A conflict that's getting out
By Fernando M. López
From the Mercosur Press Agency
The new discord between
Argentina and Uruguay over cellulose began with the confirmation of a credit
from the World Bank for Botnia. Kirchner described Vázquez as "intransigent."
Uruguay said that statement was uncalled for.
For now, the verbal exchanges
between presidents Néstor Kirchner and Tabaré Vázquez, who availed himself of
one of his principal ministers to respond to his Argentine counterpart, have
been typical of a classic, lengthy TV novela that unendingly recycles the same
trivial conflicts. Unlike fiction, however, the greatest danger in this case is
that no one knows exactly how this confrontation will end, and to what degree
that final outcome could affect the ongoing process of regional integration.
Let's start at the beginning.
The visit to Washington by Uruguay's Minister of Economics, Danilo Astori, was
vital to the World Bank's confirmation last week that it had granted a
$170-million credit to the Botnia cellulose mill in Fray Bentos. According to
the international institution, the theories about "catastrophic environmental
harm" to the Uruguay River are groundless; the bank also said the construction
of the plant, by the Finnish transnational Metsa-Botnia, has "significant"
economic advantages for the country.
Faced with a setback and filled
with indignation, the legislators from Gualeguaychú, Entre Ríos, resolved to
blockade the border roads and bridges for an indeterminate period. The answer
from the Uruguayan government was immediate. As in previous occasions, it sent a
letter to Argentina Foreign Minister Jorge Taiana, through the Argentine
ambassador in Montevideo, Hernán Patiño Mayor, demanding a lifting of the
measure adopted by the activists from Entre Ríos.
Uruguayan Foreign Minister
Reinaldo Gargano said, in connection to the letter, that the border shutdowns
"violate not only the Treaty of Asunción, which gave birth to Mercosur and
guarantees the free transit of people and goods through the bloc countries, but
also the provisions of the International Court at The Hague."
The minister added that his
government plans to bring up the blockade of the border bridges at the meeting
of the Common Market Council (CMC), Mercosur's top organization, in the next
Let us remember that President
Luiz Inácio Lula da Silva, the bloc's president pro-tempore, had decided to
postpone the CMC's half-yearly meeting from mid-December 2006 to January 2007.
However, the Brazilian government confirmed recently that will listen to a
request from Uruguay to hold a special meeting of Mercosur foreign ministers
prior to the summit of chiefs of state.
For a long time now, Uruguay
has pressed its intention to regionalize the conflict with Argentina, in an
attempt to gain the support of Mercosur's partners. The key lies in the ruling
of the bloc's panel of mediators who months ago questioned the legitimacy of the
blockades and warned that Argentina had violated the Treaty of Asunción.
However, the Uruguayans
constantly run into the refusal of the Argentine authorities, who are pressing
to continue bilateral negotiations that would better enable them to resist the
installation of the Botnia cellulose plant.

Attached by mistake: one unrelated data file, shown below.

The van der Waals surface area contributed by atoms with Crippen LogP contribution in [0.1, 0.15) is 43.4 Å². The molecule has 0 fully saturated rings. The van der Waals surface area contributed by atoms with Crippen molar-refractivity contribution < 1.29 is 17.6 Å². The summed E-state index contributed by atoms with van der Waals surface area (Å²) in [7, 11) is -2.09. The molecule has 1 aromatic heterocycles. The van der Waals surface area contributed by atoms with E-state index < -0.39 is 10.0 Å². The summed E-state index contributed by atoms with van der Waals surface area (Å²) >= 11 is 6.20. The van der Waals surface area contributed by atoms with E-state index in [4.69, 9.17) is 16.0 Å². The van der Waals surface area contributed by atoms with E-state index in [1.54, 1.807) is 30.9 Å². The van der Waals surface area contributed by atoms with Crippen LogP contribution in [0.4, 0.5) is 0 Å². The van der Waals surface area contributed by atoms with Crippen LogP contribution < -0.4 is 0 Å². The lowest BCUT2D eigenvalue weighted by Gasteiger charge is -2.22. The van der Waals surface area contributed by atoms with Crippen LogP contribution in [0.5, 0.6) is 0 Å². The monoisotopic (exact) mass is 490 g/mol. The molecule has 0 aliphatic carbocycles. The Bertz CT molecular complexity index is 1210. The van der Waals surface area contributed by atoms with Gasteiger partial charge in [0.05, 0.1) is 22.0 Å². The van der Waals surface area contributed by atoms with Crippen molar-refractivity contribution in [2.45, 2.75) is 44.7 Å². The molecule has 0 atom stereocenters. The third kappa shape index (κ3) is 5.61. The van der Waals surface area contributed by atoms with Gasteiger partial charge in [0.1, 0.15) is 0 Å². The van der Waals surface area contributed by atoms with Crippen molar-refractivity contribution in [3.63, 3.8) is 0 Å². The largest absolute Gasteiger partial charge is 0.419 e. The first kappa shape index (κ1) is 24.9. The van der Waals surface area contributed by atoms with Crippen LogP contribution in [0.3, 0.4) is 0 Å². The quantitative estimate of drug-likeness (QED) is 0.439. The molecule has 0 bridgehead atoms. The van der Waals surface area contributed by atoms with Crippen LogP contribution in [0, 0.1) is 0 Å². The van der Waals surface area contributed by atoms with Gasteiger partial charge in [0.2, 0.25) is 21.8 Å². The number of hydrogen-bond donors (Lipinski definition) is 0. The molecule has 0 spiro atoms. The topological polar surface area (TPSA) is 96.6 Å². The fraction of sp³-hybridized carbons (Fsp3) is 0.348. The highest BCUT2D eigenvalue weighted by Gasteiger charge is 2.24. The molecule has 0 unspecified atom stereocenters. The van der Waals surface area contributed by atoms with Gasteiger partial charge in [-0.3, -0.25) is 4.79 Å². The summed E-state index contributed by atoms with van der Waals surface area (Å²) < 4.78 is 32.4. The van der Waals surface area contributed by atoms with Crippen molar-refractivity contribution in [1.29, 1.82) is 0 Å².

Within this context, we should
consider the latest statements from President Kirchner, who last week took
advantage of an official appearance to unload his criticism on President Vázquez.
"We went and begged the
intransigent Uruguayan president to please discuss with us how we could go from
there to Botnia so [the plant] will not become visual pollution and will not
create the possibility of future pollution. Botnia said no, and evidently it was
a strong no. However, the response from ENCE was absolutely different. We looked
for all possible ways to ensure the observance of the Río Uruguay treaty, but
[that treaty] was totally violated," Kirchner said.
The president also said he will
maintain his stance against the cellulose plant "no matter how strong Botnia's
interests are, no matter how strong are the interests behind this situation." He
pointed a finger at some press media that "fall silent once more" on the issue
and its possible consequences.
Gargano again responded to the
Argentine attack. "The president can hardly be called intransigent," he said,
adding that Vázquez sought "no other alternative but negotiation, balance, the
need to coordinate both countries, the joint monitoring of the plant."
This chapter is not over.
Undoubtedly it will continue for several days and soon we'll see if Uruguay
manages to regionalize the conflict with Argentina or if it proceeds on strictly
It would be good if both
governments reflect about their errors before the problem definitely gets out of
hand. It would be good if the presidents, appealing to coherence, forget for the
moment the proselytizing campaigns and the pressures from transnational
interests that harm the region so. It would be good if they engage, once and for
all, in a negotiation that has a more concrete chance to result in a solution.
What's important is to preserve
the process of regional integration and the cooperation among the peoples of
South America to revise, together, the model of (under)development that the
hegemonic world market attempts to impose on the countries of Latin America,
either through cellulose, mining or transgenic soy.
This may sound like a sermon,
but both Kirchner and Vázquez should re-read the works of José Gervasio Artigas
if they wish to lead their countries to success through sovereignty and regional
interests: "I shall not sell the rich patrimony of Uruguayans for the vile price
of necessity," that wise Uruguayan patriot once said.